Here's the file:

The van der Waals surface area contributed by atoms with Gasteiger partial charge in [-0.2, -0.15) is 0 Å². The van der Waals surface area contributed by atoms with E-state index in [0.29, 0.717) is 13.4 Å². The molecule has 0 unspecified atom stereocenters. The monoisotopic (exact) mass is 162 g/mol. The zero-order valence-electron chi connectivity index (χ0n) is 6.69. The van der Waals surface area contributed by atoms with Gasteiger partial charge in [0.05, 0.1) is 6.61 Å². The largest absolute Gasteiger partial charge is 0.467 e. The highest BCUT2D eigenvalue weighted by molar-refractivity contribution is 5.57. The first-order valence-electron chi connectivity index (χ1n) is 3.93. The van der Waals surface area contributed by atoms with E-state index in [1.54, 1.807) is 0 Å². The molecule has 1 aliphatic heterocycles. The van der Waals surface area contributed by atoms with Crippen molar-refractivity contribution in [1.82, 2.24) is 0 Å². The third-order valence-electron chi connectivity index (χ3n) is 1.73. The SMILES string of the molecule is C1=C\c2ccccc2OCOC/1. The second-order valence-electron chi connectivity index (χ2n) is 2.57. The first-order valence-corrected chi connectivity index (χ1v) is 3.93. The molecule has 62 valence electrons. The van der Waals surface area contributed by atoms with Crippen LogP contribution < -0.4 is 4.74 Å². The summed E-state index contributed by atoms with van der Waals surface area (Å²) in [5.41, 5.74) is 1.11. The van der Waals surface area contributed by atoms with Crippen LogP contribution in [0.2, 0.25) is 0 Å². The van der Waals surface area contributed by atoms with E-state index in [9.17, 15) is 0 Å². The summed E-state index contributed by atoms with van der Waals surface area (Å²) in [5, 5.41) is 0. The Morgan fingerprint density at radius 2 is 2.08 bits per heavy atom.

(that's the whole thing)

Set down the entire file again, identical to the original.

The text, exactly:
The van der Waals surface area contributed by atoms with Gasteiger partial charge in [-0.2, -0.15) is 0 Å². The van der Waals surface area contributed by atoms with E-state index in [0.29, 0.717) is 13.4 Å². The molecule has 0 unspecified atom stereocenters. The monoisotopic (exact) mass is 162 g/mol. The zero-order valence-electron chi connectivity index (χ0n) is 6.69. The van der Waals surface area contributed by atoms with Gasteiger partial charge in [0.05, 0.1) is 6.61 Å². The largest absolute Gasteiger partial charge is 0.467 e. The highest BCUT2D eigenvalue weighted by molar-refractivity contribution is 5.57. The first-order valence-electron chi connectivity index (χ1n) is 3.93. The van der Waals surface area contributed by atoms with E-state index in [1.54, 1.807) is 0 Å². The molecule has 1 aliphatic heterocycles. The van der Waals surface area contributed by atoms with Crippen molar-refractivity contribution in [1.82, 2.24) is 0 Å². The third-order valence-electron chi connectivity index (χ3n) is 1.73. The SMILES string of the molecule is C1=C\c2ccccc2OCOC/1. The second-order valence-electron chi connectivity index (χ2n) is 2.57. The first-order valence-corrected chi connectivity index (χ1v) is 3.93. The molecule has 62 valence electrons. The van der Waals surface area contributed by atoms with Crippen LogP contribution < -0.4 is 4.74 Å². The summed E-state index contributed by atoms with van der Waals surface area (Å²) in [5.41, 5.74) is 1.11. The van der Waals surface area contributed by atoms with Crippen LogP contribution in [0.2, 0.25) is 0 Å². The van der Waals surface area contributed by atoms with E-state index in [9.17, 15) is 0 Å². The summed E-state index contributed by atoms with van der Waals surface area (Å²) in [5, 5.41) is 0. The Morgan fingerprint density at radius 2 is 2.08 bits per heavy atom.